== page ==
Incorrect order of packets are frequently caused by improper use of the
message pump. The rule is simple: never call any form of message pump from
an event handler. This is true for ICS but also any other component even
simplest one such as TButton ! Pay attention that the message pump may is
called by many GUI functions such as message box or modal forms. It may also
be called by any component (poorly designed UI component) or even called on
purpose (for example sync methods of ICS).
Setting multithreaded property to true affect the way the component handle
messages. See source component code to understand what it does exactly and
why it could affect your code. If you set multithreaded property to true for
the server component, it is likely that you must also set it for any child
component created for client connection.
The purpose of the multithreaded property is to tell the component it is
working outside of the main thread context.
Also pay attention to all exception which are silently shutdown (except
clause empty). Shutdown exception may hide some problem.
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----- Original Message -----
From: "Hoby Smith" <[EMAIL PROTECTED]>
Sent: Friday, July 28, 2006 7:39 PM
Subject: Re: [twsocket] Very strange problem with server andclient
> Thanks for the info guys... :)
> I assumed the issue must somehow be related to sequencing issues impacted
> the faster, local speeds, although exactly how I wasn't sure.
> On further testing, I have discovered something of interest. After
> the TWSocketServer MultiThreaded property to true, it appears to possibly
> fix the instability problem, but seems to inject another problem. With
> MultiThreaded set to true, I generated some additional log info from the
> Server app. Oddly, I found that the packet handling sequence order is
> altered in a particular handshaking process, causing the channel security
> syncing to fail.
> Here is some pseudo logic for what happens when MultiThreaded is set to
> True. Again, for some reason, this DOESN'T happen on my development
> machine, just on some other machines, and only when Server and Client are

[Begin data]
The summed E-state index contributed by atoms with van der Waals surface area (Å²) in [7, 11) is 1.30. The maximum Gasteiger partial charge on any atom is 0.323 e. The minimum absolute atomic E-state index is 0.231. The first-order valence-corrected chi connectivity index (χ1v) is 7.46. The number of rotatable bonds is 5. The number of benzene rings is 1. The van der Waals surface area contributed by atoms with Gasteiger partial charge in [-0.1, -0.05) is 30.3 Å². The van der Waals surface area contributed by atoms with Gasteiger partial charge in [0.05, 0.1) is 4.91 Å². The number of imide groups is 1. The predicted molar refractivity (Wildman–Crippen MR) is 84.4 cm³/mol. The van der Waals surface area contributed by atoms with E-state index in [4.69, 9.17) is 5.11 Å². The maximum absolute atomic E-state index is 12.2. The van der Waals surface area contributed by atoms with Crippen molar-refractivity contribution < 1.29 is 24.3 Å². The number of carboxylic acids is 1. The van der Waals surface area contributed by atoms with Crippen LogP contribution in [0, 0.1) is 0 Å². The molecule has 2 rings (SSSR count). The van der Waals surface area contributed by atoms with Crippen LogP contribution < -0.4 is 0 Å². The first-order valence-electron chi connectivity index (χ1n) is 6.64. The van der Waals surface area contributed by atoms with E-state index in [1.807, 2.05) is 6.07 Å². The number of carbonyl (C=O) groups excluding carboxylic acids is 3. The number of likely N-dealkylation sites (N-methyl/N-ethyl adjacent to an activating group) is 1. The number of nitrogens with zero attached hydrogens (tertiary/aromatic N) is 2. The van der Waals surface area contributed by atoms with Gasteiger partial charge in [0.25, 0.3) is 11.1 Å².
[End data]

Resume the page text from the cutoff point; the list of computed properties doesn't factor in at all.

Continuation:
> the same machine:
> - Discrete portion of session logic flow during channel sync:
> 1. [SERVER] Send Packet to Client with random Challenge parameters.
> 2. [SERVER] Resync Server side of Client channel using new security
> 3. [CLIENT] Upon receipt of Challenge parameters from Server, resync
> side of channel using new parameters.
> 4. [CLIENT] Send Challenge response to Server using new channel
> 5. [SERVER] Receive and validate Client Challenge response, asserting
> trusted or untrusted channel state on pass / fail.
> The problem is that #2 MUST occur before #5. However, with MultiThreaded
> set to true, it does not occur in the correct order on some machines when
> both programs are running on the same machine. I don't quite understand
> that would be, as #1 and #2 are basically consecutive lines of code, where
> #5 is a process that will be handled by a different thread function after
> receiving the client response packet. It exhibits symptoms like
> ProcessMessages is being called after #1, which receives and process the
> Client response before #2 can occur, although I am not calling
> Pseudo logic for the code fragment for #1 and #2 would be:
> - Thread function 1
> Line 1. Generate Random challenge parameters.
> Line 2. Send Client Packet with info.
> Line 3. Resync Client Channel parameters.
> - Thread Function 2 (upon receipt of Client Challenge Response)
> If ValidateClientParms then
> Session = trusted
> Question: Why would setting MultiThreaded to True cause Thread Function 2
> to fire after Thread Function Line 2 which handles the response, before
> Thread Function Line 3 can execute? Why would this only occur with
> MultiThreaded set to true and only on some machines and not others?
> I can work around this by preparing the Server Challenge packet first,
> re-initializing the channel, then bypassing the channel overhead and
> the prepared packet raw. However, that would be a real kludge and I am
> concerned that similar sequencing issues might surface in other areas.
> Thanks much for your time...
> Previous Francois response:
> I don't think it is a winsock bug.
> The main difference between running programs on different machine and on
> same machine is the speed. On the local machine, it is likely to be very
> fast. You have to pay attention to your DataAvailable event handler so
> it doesn't care how data is split into packets.
> I suggest you use SocketSPY (see usermade page at ICS website) to spy on
> communication between your programs, either when running on different
> computers or running on the same computer. You may modify SocketSpy
> to log all traffic to a file foe later analysis and comparing running the
> program locally or remotely.
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